Climate change research predicts that we may experience more extreme weather. As the planet warms, increased water evaporation could drive wilder weather, increasing storm frequency and/or intensity. With sophisticated weather technology, climate scientists aim to handle these changes through better prediction or even by manipulating storms before they wreak havoc. More precise data is needed as weather prediction improves, which is why weather technology is looking to space with tools such as satellites and other eye-in-the-sky capabilities.
Here Is the Weather News
At the start of the last century, weather prediction science could let you know fairly accurately what to wear for work the next day. More than 100 years later, the range for long-term forecasting reaches beyond five days and is still advancing, according to The New Yorker. Advanced mapping and data collection meant that residents in the path of the hurricane had around a week to watch and prepare as Hurricane Harvey barreled along.
Being prepared plays a huge role in managing the effects of extreme weather; with advance warning, local authorities are able to provide emergency coverage and move vulnerable residents to safety, minimizing loss of life and structural damage.
Data plays a big part in forecasting, feeding into more sophisticated modeling that helps scientists and disaster management agencies understand what to expect. Current technology means that researchers can measure what’s happening in the middle of a storm from the protected radar arrays that monitor tornado activity, or as a global picture from farther away.
Satellites. NASA and other agencies operate both geostationary and orbiting earth-observing satellites. The New Yorker describes sensor technology from high above us that monitors developing weather patterns and collects data on humidity, wind speed, temperature and more that feed into increasingly complex simulation models.
Space Weather Sensing. Sensor technology helps gather data on space weather. NASA explained how improved low Earth orbit arrays let scientists learn how solar activity influences our climate.
Global Hawk. Some retired Northrop Grumman Global Hawks are setting off on a new mission. These unmanned aerial vehicles, repurposed from military surveillance by NASA, take part in weather patrol. Wired explained how a high-altitude vantage point, coupled with extensive range and duration ability, means that a Global Hawk UAV is an excellent tool for long-term monitoring. Gathering data for a few hours or a few days gives meteorologists information critical to enhance weather models and make them more accurate.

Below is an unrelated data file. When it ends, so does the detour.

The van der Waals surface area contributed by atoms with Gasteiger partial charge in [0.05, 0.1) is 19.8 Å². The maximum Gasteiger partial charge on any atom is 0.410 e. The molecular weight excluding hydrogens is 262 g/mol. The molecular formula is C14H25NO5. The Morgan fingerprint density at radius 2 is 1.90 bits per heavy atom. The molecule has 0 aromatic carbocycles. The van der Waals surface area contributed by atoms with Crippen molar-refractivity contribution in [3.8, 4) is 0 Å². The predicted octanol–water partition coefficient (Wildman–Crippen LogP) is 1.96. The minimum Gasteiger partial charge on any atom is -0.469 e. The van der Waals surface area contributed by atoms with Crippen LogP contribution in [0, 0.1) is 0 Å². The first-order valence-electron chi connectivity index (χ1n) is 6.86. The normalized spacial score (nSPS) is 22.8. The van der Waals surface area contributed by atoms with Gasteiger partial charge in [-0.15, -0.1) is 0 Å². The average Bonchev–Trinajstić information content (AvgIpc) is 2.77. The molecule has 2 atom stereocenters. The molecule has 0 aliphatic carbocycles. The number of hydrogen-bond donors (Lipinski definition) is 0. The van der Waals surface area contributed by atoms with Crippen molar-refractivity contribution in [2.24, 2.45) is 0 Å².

Spotting weather patterns is one thing, but there’s also weather technology that lets us change it by manipulating clouds. Cloud seeding isn’t just science fiction, it’s an advancing field in weather technology, both in making it rain and for storm control. Seeding a cloud with glaciogenic or hygroscopic agents such as silver iodide encourages fatter droplet formation and, thus, rain.
Cloud seeding also shows potential for storm suppression. Chemical and Engineering News described how silver iodide seeding reduced hail storm severity over Alberta by 27 percent. Although in theory seeding should work for other storms by altering the precipitation status in clouds, results for hurricane suppression were less impressive, as reported by the National Oceanic and Atmospheric Administration.
UAVs Sensing and Seeding
Problems with cloud seeding, however, include the ability to tell which cloud is the right one to seed and determining the best time to do it. Combining UAV sensing with the ability to deliver cloud seeding with precision could help, bringing cognitive automation to enhance process. A review in Atmospheric Research suggested that using drones to prospect clouds and then deliver seeding precisely into the most receptive areas could push the success of this weather technology. In the future, weather technology could both predict and banish the clouds with accuracy.